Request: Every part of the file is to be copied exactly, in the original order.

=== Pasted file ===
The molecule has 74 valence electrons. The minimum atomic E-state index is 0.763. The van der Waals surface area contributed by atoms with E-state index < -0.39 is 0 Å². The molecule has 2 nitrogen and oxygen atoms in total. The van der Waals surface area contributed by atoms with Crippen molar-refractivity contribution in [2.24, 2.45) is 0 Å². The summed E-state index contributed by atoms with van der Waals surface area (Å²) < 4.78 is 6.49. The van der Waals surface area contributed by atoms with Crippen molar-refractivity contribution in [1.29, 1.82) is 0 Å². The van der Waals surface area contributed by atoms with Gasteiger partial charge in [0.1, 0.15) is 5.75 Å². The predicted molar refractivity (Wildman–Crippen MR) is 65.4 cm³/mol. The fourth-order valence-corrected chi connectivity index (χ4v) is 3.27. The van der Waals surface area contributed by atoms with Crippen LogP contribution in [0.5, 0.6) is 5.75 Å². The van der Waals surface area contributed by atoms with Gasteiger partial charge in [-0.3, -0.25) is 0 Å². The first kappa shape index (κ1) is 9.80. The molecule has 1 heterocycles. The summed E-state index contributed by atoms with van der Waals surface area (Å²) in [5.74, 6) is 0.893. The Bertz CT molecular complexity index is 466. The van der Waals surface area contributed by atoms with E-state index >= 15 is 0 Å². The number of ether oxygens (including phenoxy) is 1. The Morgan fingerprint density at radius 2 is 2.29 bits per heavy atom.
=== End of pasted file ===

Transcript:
The molecule has 74 valence electrons. The minimum atomic E-state index is 0.763. The van der Waals surface area contributed by atoms with E-state index < -0.39 is 0 Å². The molecule has 2 nitrogen and oxygen atoms in total. The van der Waals surface area contributed by atoms with Crippen molar-refractivity contribution in [2.24, 2.45) is 0 Å². The summed E-state index contributed by atoms with van der Waals surface area (Å²) < 4.78 is 6.49. The van der Waals surface area contributed by atoms with Crippen molar-refractivity contribution in [1.29, 1.82) is 0 Å². The van der Waals surface area contributed by atoms with Gasteiger partial charge in [0.1, 0.15) is 5.75 Å². The predicted molar refractivity (Wildman–Crippen MR) is 65.4 cm³/mol. The fourth-order valence-corrected chi connectivity index (χ4v) is 3.27. The van der Waals surface area contributed by atoms with Crippen LogP contribution in [0.5, 0.6) is 5.75 Å². The van der Waals surface area contributed by atoms with Gasteiger partial charge in [-0.3, -0.25) is 0 Å². The first kappa shape index (κ1) is 9.80. The molecule has 1 heterocycles. The summed E-state index contributed by atoms with van der Waals surface area (Å²) in [5.74, 6) is 0.893. The Bertz CT molecular complexity index is 466. The van der Waals surface area contributed by atoms with E-state index >= 15 is 0 Å². The number of ether oxygens (including phenoxy) is 1. The Morgan fingerprint density at radius 2 is 2.29 bits per heavy atom.